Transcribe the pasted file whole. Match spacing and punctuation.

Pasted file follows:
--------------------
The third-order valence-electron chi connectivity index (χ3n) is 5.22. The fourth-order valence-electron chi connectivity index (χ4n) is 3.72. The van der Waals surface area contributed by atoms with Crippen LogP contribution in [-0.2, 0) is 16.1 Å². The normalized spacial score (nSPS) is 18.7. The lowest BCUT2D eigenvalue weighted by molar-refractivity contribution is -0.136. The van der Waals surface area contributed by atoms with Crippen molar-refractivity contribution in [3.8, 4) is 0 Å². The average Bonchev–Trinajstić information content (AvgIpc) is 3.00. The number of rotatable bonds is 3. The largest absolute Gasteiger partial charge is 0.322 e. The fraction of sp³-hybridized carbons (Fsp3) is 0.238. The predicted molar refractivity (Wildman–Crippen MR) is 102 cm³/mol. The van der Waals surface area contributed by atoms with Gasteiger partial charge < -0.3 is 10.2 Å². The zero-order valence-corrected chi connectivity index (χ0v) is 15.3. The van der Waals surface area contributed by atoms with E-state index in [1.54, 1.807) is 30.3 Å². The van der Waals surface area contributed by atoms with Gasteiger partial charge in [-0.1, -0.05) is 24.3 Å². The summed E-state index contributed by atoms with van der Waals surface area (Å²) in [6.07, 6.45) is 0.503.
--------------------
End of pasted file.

The third-order valence-electron chi connectivity index (χ3n) is 5.22. The fourth-order valence-electron chi connectivity index (χ4n) is 3.72. The van der Waals surface area contributed by atoms with Crippen LogP contribution in [-0.2, 0) is 16.1 Å². The normalized spacial score (nSPS) is 18.7. The lowest BCUT2D eigenvalue weighted by molar-refractivity contribution is -0.136. The van der Waals surface area contributed by atoms with Crippen molar-refractivity contribution in [3.8, 4) is 0 Å². The average Bonchev–Trinajstić information content (AvgIpc) is 3.00. The number of rotatable bonds is 3. The largest absolute Gasteiger partial charge is 0.322 e. The fraction of sp³-hybridized carbons (Fsp3) is 0.238. The predicted molar refractivity (Wildman–Crippen MR) is 102 cm³/mol. The van der Waals surface area contributed by atoms with Gasteiger partial charge < -0.3 is 10.2 Å². The zero-order valence-corrected chi connectivity index (χ0v) is 15.3. The van der Waals surface area contributed by atoms with E-state index in [1.54, 1.807) is 30.3 Å². The van der Waals surface area contributed by atoms with Gasteiger partial charge in [-0.1, -0.05) is 24.3 Å². The summed E-state index contributed by atoms with van der Waals surface area (Å²) in [6.07, 6.45) is 0.503.